From operating systems and web browsers to spacecraft, many software systems maintain a log of events that provides a partial history of execution, supporting post-mortem (or post-reboot) analysis. Unfortunately, bandwidth, storage limitations, and privacy concerns limit the information content of logs, making it difficult to fully reconstruct execution from these traces. This paper presents a technique for modifying a program such that it can produce exactly those executions consistent with a given (partial) trace of events, enabling efficient analysis of the reduced program. Our method requires no additional history variables to track log events, and it can slice away code that does not execute in a given trace. We describe initial experiences with implementing our ideas by extending the CBMC bounded model checker for C programs. Applying our technique to a small, 400-line file system written in C, we get more than three orders of magnitude improvement in running time over a naïve approach based on adding history variables, along with fifty- to eighty-fold reductions in the sizes of the SAT problems solved.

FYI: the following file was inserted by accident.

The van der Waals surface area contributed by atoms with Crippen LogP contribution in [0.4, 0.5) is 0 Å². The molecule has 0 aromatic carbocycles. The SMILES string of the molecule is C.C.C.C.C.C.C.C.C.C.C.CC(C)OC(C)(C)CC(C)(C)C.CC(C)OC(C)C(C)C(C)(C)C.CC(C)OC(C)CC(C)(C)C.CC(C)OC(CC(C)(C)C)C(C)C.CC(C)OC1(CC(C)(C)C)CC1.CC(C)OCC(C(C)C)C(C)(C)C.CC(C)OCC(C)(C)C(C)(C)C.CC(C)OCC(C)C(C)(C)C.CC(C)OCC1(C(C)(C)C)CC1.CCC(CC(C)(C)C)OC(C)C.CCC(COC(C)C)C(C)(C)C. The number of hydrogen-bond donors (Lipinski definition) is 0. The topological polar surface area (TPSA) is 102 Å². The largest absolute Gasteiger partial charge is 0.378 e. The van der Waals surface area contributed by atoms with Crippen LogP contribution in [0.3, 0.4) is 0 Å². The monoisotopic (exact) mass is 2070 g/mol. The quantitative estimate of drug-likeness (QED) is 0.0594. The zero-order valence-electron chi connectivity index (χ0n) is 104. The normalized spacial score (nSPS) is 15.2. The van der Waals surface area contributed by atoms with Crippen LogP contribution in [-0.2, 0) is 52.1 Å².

|Original language||English (US)|
|Number of pages||14|
|Journal||International Journal on Software Tools for Technology Transfer|
|State||Published - Mar 2008|
ASJC Scopus subject areas
- Information Systems